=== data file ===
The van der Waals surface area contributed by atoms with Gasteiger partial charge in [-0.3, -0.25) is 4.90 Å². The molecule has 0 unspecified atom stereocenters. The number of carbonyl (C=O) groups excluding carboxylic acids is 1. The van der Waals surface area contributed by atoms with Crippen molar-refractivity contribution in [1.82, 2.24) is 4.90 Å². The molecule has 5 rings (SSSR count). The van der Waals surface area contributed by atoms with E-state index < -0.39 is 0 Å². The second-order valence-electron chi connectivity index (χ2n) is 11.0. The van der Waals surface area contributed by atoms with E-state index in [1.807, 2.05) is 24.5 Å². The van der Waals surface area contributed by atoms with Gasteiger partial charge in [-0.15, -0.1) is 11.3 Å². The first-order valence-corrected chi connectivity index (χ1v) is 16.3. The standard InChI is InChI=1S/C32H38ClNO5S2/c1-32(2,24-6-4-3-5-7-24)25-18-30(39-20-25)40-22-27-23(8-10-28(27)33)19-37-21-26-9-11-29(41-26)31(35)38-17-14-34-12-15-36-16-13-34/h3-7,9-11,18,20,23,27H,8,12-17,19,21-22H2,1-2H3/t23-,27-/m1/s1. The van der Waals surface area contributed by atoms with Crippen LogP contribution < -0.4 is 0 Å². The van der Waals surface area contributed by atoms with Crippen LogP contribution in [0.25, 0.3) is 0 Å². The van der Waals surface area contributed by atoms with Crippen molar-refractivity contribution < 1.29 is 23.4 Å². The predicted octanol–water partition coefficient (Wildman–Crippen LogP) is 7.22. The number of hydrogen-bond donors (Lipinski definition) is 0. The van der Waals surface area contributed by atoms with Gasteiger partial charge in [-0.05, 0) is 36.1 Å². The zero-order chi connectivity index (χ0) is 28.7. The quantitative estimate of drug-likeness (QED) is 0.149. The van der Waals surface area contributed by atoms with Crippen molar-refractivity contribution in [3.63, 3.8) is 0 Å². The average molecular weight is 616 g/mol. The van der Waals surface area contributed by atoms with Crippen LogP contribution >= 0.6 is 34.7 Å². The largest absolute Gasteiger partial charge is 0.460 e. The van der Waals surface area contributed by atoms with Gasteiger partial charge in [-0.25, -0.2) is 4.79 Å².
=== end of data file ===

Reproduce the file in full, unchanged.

The van der Waals surface area contributed by atoms with Gasteiger partial charge in [-0.3, -0.25) is 4.90 Å². The molecule has 0 unspecified atom stereocenters. The number of carbonyl (C=O) groups excluding carboxylic acids is 1. The van der Waals surface area contributed by atoms with Crippen molar-refractivity contribution in [1.82, 2.24) is 4.90 Å². The molecule has 5 rings (SSSR count). The van der Waals surface area contributed by atoms with E-state index < -0.39 is 0 Å². The second-order valence-electron chi connectivity index (χ2n) is 11.0. The van der Waals surface area contributed by atoms with E-state index in [1.807, 2.05) is 24.5 Å². The van der Waals surface area contributed by atoms with Gasteiger partial charge in [-0.15, -0.1) is 11.3 Å². The first-order valence-corrected chi connectivity index (χ1v) is 16.3. The standard InChI is InChI=1S/C32H38ClNO5S2/c1-32(2,24-6-4-3-5-7-24)25-18-30(39-20-25)40-22-27-23(8-10-28(27)33)19-37-21-26-9-11-29(41-26)31(35)38-17-14-34-12-15-36-16-13-34/h3-7,9-11,18,20,23,27H,8,12-17,19,21-22H2,1-2H3/t23-,27-/m1/s1. The van der Waals surface area contributed by atoms with Crippen LogP contribution < -0.4 is 0 Å². The van der Waals surface area contributed by atoms with Crippen LogP contribution in [0.25, 0.3) is 0 Å². The van der Waals surface area contributed by atoms with Crippen molar-refractivity contribution < 1.29 is 23.4 Å². The predicted octanol–water partition coefficient (Wildman–Crippen LogP) is 7.22. The number of hydrogen-bond donors (Lipinski definition) is 0. The van der Waals surface area contributed by atoms with Gasteiger partial charge in [-0.05, 0) is 36.1 Å². The zero-order chi connectivity index (χ0) is 28.7. The quantitative estimate of drug-likeness (QED) is 0.149. The van der Waals surface area contributed by atoms with Crippen molar-refractivity contribution in [3.63, 3.8) is 0 Å². The average molecular weight is 616 g/mol. The van der Waals surface area contributed by atoms with Crippen LogP contribution >= 0.6 is 34.7 Å². The largest absolute Gasteiger partial charge is 0.460 e. The van der Waals surface area contributed by atoms with Gasteiger partial charge in [-0.25, -0.2) is 4.79 Å².